From the outside, the Ermita de San Baudelio is not special, however from the inside it is a small miracle. It is a Mozarabic chapel. It has many Moorish elements and remnants of murals. Unfortunately, most of the frescoes have disappeared. An American art dealer bought them in 1920 and traded them afterwards. Part of it has been returned to the Spanish government, which, however, cannot be seen here, but in the Prado in Madrid.

Murals of Picasso in Caltojar

Picasso on every corner of Caltojar.

In 1981, the city of Caltojar decided to pay tribute to Picasso on the centenary of his birth. The joint initiative of the mayor Ángel Molina, the town clerk Ángel Nuño, teacher Julián Andrés and the children of the city consisted of painting about 60 murals with works by the artist throughout the city. Years later, in 2014, they were restored by decree of Mayor José Luis Ortega so that they could be preserved to this day.

The children were the protagonists, but the whole town was involved, for almost two years.  “When we had some free time, we would come and paint and spend time together”. The mayor explains that at night they used a projector to draw the pictures in pencil on the walls and during the day they went to paint them on the walls of the houses next to the town square, where the spectacular Romanesque church of San Miguel is located, and on the access road.

We passed through Caltojar on our way to Rello. A total surprise. The murals are truly beautiful. We took a lot of pictures. We found out later that we haven’t seen everything yet and therefore we have to go back again to Caltojar, which is definitely not a punishment.


Rello is a well-preserved medieval village. The village is completely walled and not yet affected by tourism. The wall is said to date back to the 12th century, at a time marked by continuous Christian and Muslim invasions.


Riaza is a charming village. The Plaza Mayor is quite beautiful. In September, the Plaza Mayor is transformed into the Plaza de Tores.  Workers were busy with the last works when we were there. Very special to see how the central village square is transformed into a real bullfighting arena. What kind of emotions do people get when the fights are held? The atmosphere will be special. Are children allowed to watch these crualties ?


Close to Burgos is a village with the beautiful name Villangómez. We learned from internet that there were many murals in this village. We strolled around the village and indeed there were many and some very unique murals.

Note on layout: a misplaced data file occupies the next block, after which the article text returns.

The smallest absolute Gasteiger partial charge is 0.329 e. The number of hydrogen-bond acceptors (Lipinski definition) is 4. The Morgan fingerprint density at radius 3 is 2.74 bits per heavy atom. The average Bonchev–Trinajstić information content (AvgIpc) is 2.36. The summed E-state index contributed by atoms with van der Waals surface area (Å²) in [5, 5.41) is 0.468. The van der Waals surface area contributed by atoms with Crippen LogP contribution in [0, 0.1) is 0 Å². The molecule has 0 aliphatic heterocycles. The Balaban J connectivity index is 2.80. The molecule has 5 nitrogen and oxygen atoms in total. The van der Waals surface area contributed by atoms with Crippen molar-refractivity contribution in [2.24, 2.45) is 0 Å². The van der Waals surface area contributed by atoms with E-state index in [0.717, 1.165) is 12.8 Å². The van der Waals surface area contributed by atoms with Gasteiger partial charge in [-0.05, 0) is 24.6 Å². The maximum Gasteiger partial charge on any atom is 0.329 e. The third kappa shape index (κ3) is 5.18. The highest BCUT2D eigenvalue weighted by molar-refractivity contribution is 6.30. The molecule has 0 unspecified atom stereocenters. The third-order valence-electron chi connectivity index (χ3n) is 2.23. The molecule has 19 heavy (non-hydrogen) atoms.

Santiago de Compostela

Because of the stories about the Camino and documentaries that we have seen on tv, we wanted to visit Santiago.  We also wanted to experience the hectic arrival of the pilgrims.

We spent a whole day strolling through this beautiful city. There is a beautiful atmosphere and colour because of the pilgrims, but also because of the many students who live and study here.

Santiago is the second most important pilgrimage site in the world after Jerusalem and Rome. The old neighbourhood with arcades along the streets is a maze of stone.

It is a joy to watch the pilgrims. Everyone has their own story. With the knowledge of now and how I live my life now, I would have loved to have walked the Camino with good friends. 

Santiago has stolen our hearts and we definitely want to go back again.

Santiago de Compostela

We had seen photos of a church in Noia, the Igrexa de Santa Maria a Nova and therefore wanted to visit this town and in particular the church. The church houses a museum with a large collection of tombstones, on which there are symbols that refer to the profession of the deceased.

Noia is also the start of a route that we would follow, along the Rías Bajas.


The rocky coast near the Corrubedo lighthouse is spectacular. Especially in bad weather conditions when the water is pounding on the rocks.


In Cambados there is a special 12th century parish church, the Iglesia de Santa Mariña de Dozo. A beautiful romantic ruin, surrounded by the graves of the cemetery. 

Cambados is a nice place. The Praza de Fefiñans, surrounded by beautiful buildings, such as the Pazo de Fefiñans and the Iglesia de San Benito, are worth seeing.


Rik Zaal wrote that one of the most beautiful cruceros in Spain can be found here. And that’s true. He describes it as “a comic strip in granite”. Jesus is taken down from the cross with a ladder. There are ladders against the cross. The two Marys are weeping under the cross.

A Guarda

A Guarda is one of the oldest fishing villages in Galicia. It borders Portugal. A colourful town. We walked along the long boulevard. Well worth it.


Ponte de Lima
Ponte de Lima

We walked across the beautiful medieval bridge to the old town of Ponte de Lima. We were surprised by a big festival going on along the river. Lots of stalls where all kinds of stuff were offered and food and drinks. And there was a big funfair. The funfair and stalls were mainly ran by Roma. The festivals in this part of Europe are accompanied by a lot of noise, until late at night. Every night there was music until about 06:00.